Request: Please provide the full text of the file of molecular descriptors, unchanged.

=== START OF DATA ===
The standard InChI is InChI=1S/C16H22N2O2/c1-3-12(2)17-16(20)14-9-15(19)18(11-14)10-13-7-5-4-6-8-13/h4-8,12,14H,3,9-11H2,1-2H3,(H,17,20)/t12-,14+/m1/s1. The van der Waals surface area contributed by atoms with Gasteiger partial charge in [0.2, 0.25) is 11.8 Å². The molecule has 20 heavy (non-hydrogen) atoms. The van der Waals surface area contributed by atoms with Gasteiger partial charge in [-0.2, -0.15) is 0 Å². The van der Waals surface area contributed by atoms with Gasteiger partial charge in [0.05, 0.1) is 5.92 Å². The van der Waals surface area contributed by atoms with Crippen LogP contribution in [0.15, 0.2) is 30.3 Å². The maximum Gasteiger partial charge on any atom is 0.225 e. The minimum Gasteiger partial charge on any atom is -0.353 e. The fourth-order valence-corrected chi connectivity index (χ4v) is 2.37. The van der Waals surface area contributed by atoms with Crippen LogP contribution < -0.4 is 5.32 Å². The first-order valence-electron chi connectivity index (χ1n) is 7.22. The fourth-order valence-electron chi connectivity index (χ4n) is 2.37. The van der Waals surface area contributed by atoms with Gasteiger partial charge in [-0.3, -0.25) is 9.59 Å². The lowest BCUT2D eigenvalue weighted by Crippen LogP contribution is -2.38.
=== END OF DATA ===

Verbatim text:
The standard InChI is InChI=1S/C16H22N2O2/c1-3-12(2)17-16(20)14-9-15(19)18(11-14)10-13-7-5-4-6-8-13/h4-8,12,14H,3,9-11H2,1-2H3,(H,17,20)/t12-,14+/m1/s1. The van der Waals surface area contributed by atoms with Gasteiger partial charge in [0.2, 0.25) is 11.8 Å². The molecule has 20 heavy (non-hydrogen) atoms. The van der Waals surface area contributed by atoms with Gasteiger partial charge in [-0.2, -0.15) is 0 Å². The van der Waals surface area contributed by atoms with Gasteiger partial charge in [0.05, 0.1) is 5.92 Å². The van der Waals surface area contributed by atoms with Crippen LogP contribution in [0.15, 0.2) is 30.3 Å². The maximum Gasteiger partial charge on any atom is 0.225 e. The minimum Gasteiger partial charge on any atom is -0.353 e. The fourth-order valence-corrected chi connectivity index (χ4v) is 2.37. The van der Waals surface area contributed by atoms with Crippen LogP contribution < -0.4 is 5.32 Å². The first-order valence-electron chi connectivity index (χ1n) is 7.22. The fourth-order valence-electron chi connectivity index (χ4n) is 2.37. The van der Waals surface area contributed by atoms with Gasteiger partial charge in [-0.3, -0.25) is 9.59 Å². The lowest BCUT2D eigenvalue weighted by Crippen LogP contribution is -2.38.